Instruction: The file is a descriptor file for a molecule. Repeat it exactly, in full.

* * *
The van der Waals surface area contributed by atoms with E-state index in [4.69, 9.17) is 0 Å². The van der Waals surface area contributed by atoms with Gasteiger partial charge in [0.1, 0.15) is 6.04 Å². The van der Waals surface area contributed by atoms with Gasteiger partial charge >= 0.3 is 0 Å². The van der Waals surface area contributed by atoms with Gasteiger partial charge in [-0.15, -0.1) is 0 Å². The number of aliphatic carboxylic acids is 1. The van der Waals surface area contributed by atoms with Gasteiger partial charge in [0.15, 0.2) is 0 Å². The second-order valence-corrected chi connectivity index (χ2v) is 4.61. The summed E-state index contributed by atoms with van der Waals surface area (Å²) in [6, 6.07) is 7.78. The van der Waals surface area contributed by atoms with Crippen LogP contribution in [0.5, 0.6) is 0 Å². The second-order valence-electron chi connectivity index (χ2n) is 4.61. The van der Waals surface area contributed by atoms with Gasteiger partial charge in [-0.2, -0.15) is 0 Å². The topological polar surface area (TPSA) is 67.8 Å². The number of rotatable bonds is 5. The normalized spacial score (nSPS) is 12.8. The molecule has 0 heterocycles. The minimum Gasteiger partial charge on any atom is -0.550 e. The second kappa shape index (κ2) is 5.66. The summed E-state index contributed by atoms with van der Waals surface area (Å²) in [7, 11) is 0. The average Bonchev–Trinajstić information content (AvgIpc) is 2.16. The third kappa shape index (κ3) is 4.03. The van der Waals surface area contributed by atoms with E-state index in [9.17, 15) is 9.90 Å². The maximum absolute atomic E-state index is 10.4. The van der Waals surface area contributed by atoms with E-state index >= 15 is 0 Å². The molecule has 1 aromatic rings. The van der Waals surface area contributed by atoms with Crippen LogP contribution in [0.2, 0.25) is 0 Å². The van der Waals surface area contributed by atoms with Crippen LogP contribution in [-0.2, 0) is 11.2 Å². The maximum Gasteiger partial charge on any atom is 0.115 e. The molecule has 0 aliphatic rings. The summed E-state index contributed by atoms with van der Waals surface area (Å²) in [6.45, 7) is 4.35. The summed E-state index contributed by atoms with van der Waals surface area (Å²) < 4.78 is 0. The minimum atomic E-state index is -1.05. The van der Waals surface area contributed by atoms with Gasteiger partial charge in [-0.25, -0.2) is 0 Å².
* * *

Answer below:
The van der Waals surface area contributed by atoms with E-state index in [4.69, 9.17) is 0 Å². The van der Waals surface area contributed by atoms with Gasteiger partial charge in [0.1, 0.15) is 6.04 Å². The van der Waals surface area contributed by atoms with Gasteiger partial charge >= 0.3 is 0 Å². The van der Waals surface area contributed by atoms with Gasteiger partial charge in [-0.15, -0.1) is 0 Å². The number of aliphatic carboxylic acids is 1. The van der Waals surface area contributed by atoms with Gasteiger partial charge in [0.15, 0.2) is 0 Å². The second-order valence-corrected chi connectivity index (χ2v) is 4.61. The summed E-state index contributed by atoms with van der Waals surface area (Å²) in [6, 6.07) is 7.78. The van der Waals surface area contributed by atoms with Crippen LogP contribution in [0.5, 0.6) is 0 Å². The second-order valence-electron chi connectivity index (χ2n) is 4.61. The van der Waals surface area contributed by atoms with Gasteiger partial charge in [-0.2, -0.15) is 0 Å². The topological polar surface area (TPSA) is 67.8 Å². The number of rotatable bonds is 5. The normalized spacial score (nSPS) is 12.8. The molecule has 0 heterocycles. The minimum Gasteiger partial charge on any atom is -0.550 e. The second kappa shape index (κ2) is 5.66. The summed E-state index contributed by atoms with van der Waals surface area (Å²) in [7, 11) is 0. The average Bonchev–Trinajstić information content (AvgIpc) is 2.16. The third kappa shape index (κ3) is 4.03. The van der Waals surface area contributed by atoms with E-state index in [9.17, 15) is 9.90 Å². The maximum absolute atomic E-state index is 10.4. The van der Waals surface area contributed by atoms with E-state index >= 15 is 0 Å². The molecule has 1 aromatic rings. The van der Waals surface area contributed by atoms with Crippen LogP contribution in [0.2, 0.25) is 0 Å². The van der Waals surface area contributed by atoms with Crippen LogP contribution in [-0.2, 0) is 11.2 Å². The maximum Gasteiger partial charge on any atom is 0.115 e. The molecule has 0 aliphatic rings. The summed E-state index contributed by atoms with van der Waals surface area (Å²) in [6.45, 7) is 4.35. The summed E-state index contributed by atoms with van der Waals surface area (Å²) < 4.78 is 0. The minimum atomic E-state index is -1.05. The van der Waals surface area contributed by atoms with Gasteiger partial charge in [-0.25, -0.2) is 0 Å².